Thursday, February 19, 2009

Erasing Fearful and Unpleasant Memories

People who survived the horrible memories of war may develop severe stress and anxiety, which can lead to other serious medical conditions. Most of them suffer from emotional and psychological disorders, such as Post Traumatic Stress Disorder (PTSD).

However, there are other incidents that may prove traumatic to an individual, such as rape, torture, being kidnapped or held hostage, child abuse, vehicular accidents, plane crashes, and even natural disasters, like floods or earthquakes.

PTSD is experienced when a terrifying ordeal involving physical harm or the threat of physical harm happens to a person. It could be that the person may have been the one who was harmed, or he may have witnessed a harmful event that happened to loved ones or strangers.

Doctors usually prescribe antidepressant drugs to help ease the ever-present aching wounds of war, or to induce sleep to those who are suffering from insomnia, as well as to relieve their daily stress and anxiety.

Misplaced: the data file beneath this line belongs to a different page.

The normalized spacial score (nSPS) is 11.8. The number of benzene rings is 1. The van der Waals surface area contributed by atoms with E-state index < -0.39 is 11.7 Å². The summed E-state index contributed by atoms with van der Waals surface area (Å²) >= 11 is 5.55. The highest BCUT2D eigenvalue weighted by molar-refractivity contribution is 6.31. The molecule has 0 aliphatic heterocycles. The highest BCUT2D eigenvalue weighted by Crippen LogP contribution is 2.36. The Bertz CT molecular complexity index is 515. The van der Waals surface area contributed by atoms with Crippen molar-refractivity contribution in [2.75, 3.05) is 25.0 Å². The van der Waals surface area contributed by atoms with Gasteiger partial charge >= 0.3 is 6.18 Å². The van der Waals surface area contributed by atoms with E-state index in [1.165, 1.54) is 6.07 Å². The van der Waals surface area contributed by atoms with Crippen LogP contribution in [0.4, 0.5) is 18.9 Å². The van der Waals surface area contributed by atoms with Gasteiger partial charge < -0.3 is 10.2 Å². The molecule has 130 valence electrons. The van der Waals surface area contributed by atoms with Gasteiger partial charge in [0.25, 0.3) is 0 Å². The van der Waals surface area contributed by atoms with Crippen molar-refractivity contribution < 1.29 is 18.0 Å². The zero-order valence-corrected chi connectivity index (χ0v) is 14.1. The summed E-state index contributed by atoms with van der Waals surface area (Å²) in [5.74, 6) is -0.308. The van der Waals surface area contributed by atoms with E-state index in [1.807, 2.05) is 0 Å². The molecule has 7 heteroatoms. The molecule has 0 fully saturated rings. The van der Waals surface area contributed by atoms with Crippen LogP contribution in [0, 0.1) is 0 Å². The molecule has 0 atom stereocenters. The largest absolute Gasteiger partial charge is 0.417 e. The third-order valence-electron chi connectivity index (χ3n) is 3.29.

While various psychotherapy programs are being studied and developed to bring modest relief from stress and anxiety, a new study from the University of Amsterdam reported that a commonly used blood pressure medication may also help erase or subdue fearful memories.

According to the researchers, they have discovered that a beta-blocker drug prevents the return of unpleasant memories. This finding will benefit a lot of patients with PTSD and other emotional disorders.
Scientists said that propranolol, which is a beta-blocker, targets nerve receptors in the part of the brain called the amygdala while it is processing emotional information. The amygdala helps you learn and respond to fear, create memories, and perceive how you and other's feel. Some think that the use of beta-blockers during reactivation of fearful thoughts may cause the breakdown of the unpleasant memory in the amygdala while leaving other memories untouched.
However, medical ethics experts warn that the possibility of eliminating unpleasant memories is not without risk. Daniel Sokol, a lecturer in medical ethics at St. George's University of London said that personal identity, which is linked to memories, may change.

“It may perhaps be beneficial in some cases, but before eradicating memories, we must reflect on the knock-on effects that this will have on individuals, society, and our sense of humanity,” said Sokol.

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